November 2 – On this date in 1996, the Bayside Boys’ remix of “Macarena” (a song by the Spanish Duo of Los Del Rio) began its 14th and final week at the top of the pop chart.  The song, and its associated dance, had become a pop culture phenomenon earlier in the year.  But by the time it slipped from the top, Macarena-push-back was well underway.  Pretty soon “Macarena” was considered unplayable in most clubs and at most parties due to its ubiquitous over-playing.

Antonio Romero Monge and Rafael Ruiz Perdigones began playing together as Los Del Rio (translation:  those from the river) in the early 60s in their hometown of Dos Hermanas, Spain, which is indeed by a river.  The first three decades of their career were uneventful until one fateful day when they were booked to entertain at a party for one of Venezuela’s richest men, Gustavo Cisneros.  While Los Del Rio performed, a beautiful flamenco dancer also got up to perform.  Monge was so taken by her beauty that he improvised the lyric:  “Dale a tu cuerpo alegria, Magdalena, que tu cuerpo e’ pa’ darle alegria y cosa Buena” (translation:  “give your body some joy, Magdalene, ‘cause your body is for giving joy and good things too”).  In Spain, calling a woman Magdalena is to associate her with Mary Magdalene which implies she is sexy and sensuous.

The two liked what Monge had improvised and created a song using that as its opening lines.  They recorded a few different versions of “Macarena,” one of which became fairly popular in Puerto Rico when then-governor Pedro Rosselló used it as his unofficial campaign anthem when seeking re-election.  Because Puerto Rico is a popular spot for cruise ships, many vacationers heard the song and began asking for it when they returned home.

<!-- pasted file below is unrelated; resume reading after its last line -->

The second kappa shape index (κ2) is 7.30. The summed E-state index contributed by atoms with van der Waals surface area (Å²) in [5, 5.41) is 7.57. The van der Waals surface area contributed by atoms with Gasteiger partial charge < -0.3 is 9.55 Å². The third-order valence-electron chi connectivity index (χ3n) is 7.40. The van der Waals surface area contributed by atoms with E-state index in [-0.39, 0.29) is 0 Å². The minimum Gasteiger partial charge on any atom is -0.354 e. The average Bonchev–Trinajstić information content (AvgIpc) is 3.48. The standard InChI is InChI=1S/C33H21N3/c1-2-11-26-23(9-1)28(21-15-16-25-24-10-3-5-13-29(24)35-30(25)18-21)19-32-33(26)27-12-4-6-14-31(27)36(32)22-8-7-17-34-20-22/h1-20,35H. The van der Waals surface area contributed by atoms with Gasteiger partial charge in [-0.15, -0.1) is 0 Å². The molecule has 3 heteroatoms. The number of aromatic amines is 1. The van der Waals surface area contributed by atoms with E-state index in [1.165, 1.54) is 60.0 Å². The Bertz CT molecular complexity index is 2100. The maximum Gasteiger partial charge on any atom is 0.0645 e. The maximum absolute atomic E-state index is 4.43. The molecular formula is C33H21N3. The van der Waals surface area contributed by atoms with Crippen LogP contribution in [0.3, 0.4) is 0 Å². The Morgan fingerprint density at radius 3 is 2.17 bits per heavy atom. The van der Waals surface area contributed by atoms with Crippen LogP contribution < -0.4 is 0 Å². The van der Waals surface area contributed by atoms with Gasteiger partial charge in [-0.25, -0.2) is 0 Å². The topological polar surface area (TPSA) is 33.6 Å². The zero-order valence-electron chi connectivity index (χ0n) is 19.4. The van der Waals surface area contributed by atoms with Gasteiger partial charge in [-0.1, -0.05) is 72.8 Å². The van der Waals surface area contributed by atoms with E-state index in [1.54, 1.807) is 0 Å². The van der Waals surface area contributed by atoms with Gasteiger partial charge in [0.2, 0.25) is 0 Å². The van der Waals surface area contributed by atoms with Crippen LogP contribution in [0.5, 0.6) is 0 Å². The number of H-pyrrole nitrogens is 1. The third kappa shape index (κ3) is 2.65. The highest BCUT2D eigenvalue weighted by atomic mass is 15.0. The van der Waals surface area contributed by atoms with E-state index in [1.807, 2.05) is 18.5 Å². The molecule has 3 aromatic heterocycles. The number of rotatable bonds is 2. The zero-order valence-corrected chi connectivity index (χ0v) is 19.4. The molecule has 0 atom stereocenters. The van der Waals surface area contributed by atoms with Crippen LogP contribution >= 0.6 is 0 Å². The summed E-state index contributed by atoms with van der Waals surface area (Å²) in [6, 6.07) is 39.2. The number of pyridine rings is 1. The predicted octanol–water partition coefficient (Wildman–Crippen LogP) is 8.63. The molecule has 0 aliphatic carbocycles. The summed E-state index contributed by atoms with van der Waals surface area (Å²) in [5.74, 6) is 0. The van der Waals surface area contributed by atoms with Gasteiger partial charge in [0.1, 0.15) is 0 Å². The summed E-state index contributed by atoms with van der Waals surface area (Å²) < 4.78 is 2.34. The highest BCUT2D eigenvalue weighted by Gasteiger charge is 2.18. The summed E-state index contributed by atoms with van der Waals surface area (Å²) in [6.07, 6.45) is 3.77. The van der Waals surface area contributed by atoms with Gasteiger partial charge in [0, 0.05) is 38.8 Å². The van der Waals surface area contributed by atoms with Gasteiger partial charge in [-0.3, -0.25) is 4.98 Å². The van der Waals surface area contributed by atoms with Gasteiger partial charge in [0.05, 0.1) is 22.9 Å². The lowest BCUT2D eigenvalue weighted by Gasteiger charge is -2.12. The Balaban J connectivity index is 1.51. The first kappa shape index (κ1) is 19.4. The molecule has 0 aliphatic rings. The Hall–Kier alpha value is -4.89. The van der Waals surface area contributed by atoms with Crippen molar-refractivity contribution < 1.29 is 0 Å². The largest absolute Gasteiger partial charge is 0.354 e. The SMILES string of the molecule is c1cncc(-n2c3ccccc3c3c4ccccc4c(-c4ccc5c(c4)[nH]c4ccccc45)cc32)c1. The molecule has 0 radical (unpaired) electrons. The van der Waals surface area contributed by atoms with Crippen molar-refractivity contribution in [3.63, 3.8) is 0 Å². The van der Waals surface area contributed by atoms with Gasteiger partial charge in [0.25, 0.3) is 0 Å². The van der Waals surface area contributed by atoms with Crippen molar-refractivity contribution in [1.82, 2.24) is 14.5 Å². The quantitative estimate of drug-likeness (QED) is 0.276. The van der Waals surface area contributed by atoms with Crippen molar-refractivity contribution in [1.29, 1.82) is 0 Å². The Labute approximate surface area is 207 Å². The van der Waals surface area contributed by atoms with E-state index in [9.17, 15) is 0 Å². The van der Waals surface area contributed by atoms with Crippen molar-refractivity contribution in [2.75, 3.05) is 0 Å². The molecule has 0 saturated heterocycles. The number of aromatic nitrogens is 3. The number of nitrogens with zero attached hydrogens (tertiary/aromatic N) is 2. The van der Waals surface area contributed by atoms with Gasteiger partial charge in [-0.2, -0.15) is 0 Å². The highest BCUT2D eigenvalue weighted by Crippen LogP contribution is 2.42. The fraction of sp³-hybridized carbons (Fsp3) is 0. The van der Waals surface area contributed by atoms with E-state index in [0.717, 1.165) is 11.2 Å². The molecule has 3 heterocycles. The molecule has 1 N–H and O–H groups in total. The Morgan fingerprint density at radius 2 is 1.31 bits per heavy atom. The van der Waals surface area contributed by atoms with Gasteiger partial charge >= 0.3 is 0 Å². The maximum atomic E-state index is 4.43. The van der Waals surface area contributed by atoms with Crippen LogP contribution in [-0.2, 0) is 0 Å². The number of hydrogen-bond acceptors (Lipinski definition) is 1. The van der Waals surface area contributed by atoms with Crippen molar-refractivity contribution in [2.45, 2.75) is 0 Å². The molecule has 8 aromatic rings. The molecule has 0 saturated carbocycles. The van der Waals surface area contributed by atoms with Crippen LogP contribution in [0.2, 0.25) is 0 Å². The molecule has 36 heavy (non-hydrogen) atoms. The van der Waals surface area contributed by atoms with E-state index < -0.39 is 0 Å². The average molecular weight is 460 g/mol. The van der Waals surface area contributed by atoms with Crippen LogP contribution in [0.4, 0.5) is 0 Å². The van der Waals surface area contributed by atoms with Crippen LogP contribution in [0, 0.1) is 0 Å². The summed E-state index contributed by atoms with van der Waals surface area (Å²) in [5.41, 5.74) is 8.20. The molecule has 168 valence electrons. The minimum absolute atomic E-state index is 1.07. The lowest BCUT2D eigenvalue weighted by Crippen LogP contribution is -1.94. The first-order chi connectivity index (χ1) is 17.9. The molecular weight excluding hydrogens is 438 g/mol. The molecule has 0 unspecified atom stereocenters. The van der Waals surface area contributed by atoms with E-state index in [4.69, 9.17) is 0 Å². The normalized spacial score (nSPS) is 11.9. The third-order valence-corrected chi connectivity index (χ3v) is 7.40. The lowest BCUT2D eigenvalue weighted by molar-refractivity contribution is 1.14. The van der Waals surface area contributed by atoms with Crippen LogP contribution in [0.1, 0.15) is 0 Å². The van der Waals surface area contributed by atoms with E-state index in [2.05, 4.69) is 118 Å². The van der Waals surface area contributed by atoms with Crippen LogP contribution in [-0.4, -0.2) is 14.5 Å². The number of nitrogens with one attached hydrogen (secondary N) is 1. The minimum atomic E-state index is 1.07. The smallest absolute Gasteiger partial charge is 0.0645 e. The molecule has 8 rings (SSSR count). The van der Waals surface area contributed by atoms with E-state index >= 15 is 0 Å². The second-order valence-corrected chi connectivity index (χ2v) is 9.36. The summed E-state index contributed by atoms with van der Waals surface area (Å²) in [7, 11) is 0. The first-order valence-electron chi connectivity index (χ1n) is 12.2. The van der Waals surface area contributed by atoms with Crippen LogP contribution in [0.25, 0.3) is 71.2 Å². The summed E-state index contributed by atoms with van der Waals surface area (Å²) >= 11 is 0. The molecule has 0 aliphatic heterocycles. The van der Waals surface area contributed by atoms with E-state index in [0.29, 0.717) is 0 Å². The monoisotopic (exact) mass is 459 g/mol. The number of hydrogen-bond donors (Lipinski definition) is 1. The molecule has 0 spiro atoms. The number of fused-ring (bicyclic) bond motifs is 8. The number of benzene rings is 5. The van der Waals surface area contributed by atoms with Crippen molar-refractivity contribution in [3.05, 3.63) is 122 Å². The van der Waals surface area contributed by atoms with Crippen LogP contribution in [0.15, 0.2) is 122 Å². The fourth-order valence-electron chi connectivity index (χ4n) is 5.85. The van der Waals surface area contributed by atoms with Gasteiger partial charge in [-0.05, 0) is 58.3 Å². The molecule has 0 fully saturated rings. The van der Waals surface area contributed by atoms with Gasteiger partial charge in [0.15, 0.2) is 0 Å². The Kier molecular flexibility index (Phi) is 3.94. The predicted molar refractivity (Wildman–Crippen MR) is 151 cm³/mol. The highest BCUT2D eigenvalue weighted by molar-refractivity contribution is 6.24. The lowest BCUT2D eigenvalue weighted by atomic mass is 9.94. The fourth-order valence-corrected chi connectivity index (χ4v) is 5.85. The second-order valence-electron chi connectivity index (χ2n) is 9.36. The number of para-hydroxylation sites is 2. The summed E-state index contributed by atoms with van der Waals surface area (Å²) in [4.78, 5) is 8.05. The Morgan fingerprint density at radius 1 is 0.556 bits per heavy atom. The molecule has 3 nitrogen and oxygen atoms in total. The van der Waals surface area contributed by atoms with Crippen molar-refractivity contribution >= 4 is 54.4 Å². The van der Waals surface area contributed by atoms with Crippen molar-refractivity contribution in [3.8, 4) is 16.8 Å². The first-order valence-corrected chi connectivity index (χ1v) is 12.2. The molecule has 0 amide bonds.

Which is how it appeared on the radar of Miami radio and club DJ “Jammin’ Johnny” Caride, who was getting asked for it regularly by club-goers.  Caride sought it out (before you could just download a track onto your phone) and heard potential in it.  He brought it to his partners at Bayside Records and the trio added English lyrics and gave it a more traditional American dance beat.

As the music video was being prepared for the Bayside Boys’ version of “Macarena,” someone had the ingenious idea that a line dance to go with the song might give it a hook.  Mia Frye, a dancer and choreographer was recruited to create something simple and repetitive.  The dance that she created indeed was so easy that everyone could do it.  And before long, everyone was!  Throughout 1996, bars, clubs, weddings, and Mitzvahs all experienced the song and its dance.  In August, the New York Yankees set the world record for Most People Doing the Macarena when more than 50,000 fans performed the dance at their Macarena Night.

“Macarena” sold over 11 million copies.  It was the most successful song of 1996 by a long shot.  But by the end of that year “Macarena” fatigue had set in.  Whether you loved it or hated it, there was no denying its impact.  1996 will always be remembered as the year of the “Macarena.”

To watch the video click here:

To hear Los Del Rio’s original version and see a sheet that explains the dance steps click here.

(Reprinted and edited with permission from Michael Walter author of “On This Date In Music”).  For further commentary on the Macarena and insight on other dates in music history, get Michael’s book at OnThisDateInMusic.com. #OnThisDateInMusic #MichaelWalter